I had visited the Grampians National Park and mountain ranges my second week in Australia, almost exactly two years ago, but was glad to have another visit and be able to spend more time there. For five nights, I stayed at the YHA in Halls Gap, and it was even better than I remembered it. The owners and hosts were lovely, and it’s a new, clean building that was relatively empty when I was there, which I enjoyed. My first full day I was very ambitious, climbing into the north end of the park, to climb Hollow Mountain, Mt. Zero, and to see Beehive Falls. Hollow Mountain was by far the most impressive of my trip there, and probably one of the hardest things I’ve ever done. In addition to being almost entirely straight up, and therefore straight down on the decent, there three parts where the path stopped and there was simply an ‘up’ arrow painted onto the side of a boulder. Now, I learned very early in life, from attending many second grade birthday parties, that no form of rock climbing was for me. And when I watch the Princess Diaries movie, a quote that always stuck with me was “I’m a synchronized swimming, yoga doing, horseback riding, rock climbing type of girl,” because I’ve never related to anything less. So needless to say I was not excited at this prospect. And mind you this only required me to hoist myself up a few steps per climb, but I nearly gave up after the first rock because of how scared I was. But I’m glad I stuck with it, as the view from the top was very rewarding, as was the satisfaction of overcoming a fear. But I still don’t see a big rock climbing career in my future.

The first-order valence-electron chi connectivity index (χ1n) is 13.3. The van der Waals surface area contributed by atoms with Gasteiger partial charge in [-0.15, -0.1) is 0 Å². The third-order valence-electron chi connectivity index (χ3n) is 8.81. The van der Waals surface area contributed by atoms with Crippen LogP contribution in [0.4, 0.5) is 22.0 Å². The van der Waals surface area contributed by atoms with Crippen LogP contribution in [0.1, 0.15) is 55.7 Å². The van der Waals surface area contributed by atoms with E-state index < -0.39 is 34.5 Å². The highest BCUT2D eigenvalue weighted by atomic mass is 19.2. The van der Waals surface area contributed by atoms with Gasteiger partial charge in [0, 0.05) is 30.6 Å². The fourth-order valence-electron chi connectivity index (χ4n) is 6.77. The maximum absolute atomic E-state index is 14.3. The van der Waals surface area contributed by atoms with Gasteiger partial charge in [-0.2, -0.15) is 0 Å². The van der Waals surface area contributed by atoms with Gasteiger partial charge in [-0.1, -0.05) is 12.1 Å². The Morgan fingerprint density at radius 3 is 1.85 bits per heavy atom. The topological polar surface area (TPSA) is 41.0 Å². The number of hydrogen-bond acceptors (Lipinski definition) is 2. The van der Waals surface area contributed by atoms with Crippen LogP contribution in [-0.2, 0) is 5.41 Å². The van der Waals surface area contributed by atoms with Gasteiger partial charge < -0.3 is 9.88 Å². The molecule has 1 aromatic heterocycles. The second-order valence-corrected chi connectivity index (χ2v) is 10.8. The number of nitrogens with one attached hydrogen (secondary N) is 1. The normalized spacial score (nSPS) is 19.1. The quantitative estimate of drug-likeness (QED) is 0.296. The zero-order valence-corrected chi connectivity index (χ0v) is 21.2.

After all of the climbing, I stopped at two different sites of Aboriginal cave paintings, which were incredibly interesting and beautiful to see.  I went to Beehive Falls on my way back into town, and then walked through the Halls Gap botanic gardens to Venus Baths, where I soaked my feet before a well earned dinner and sleep.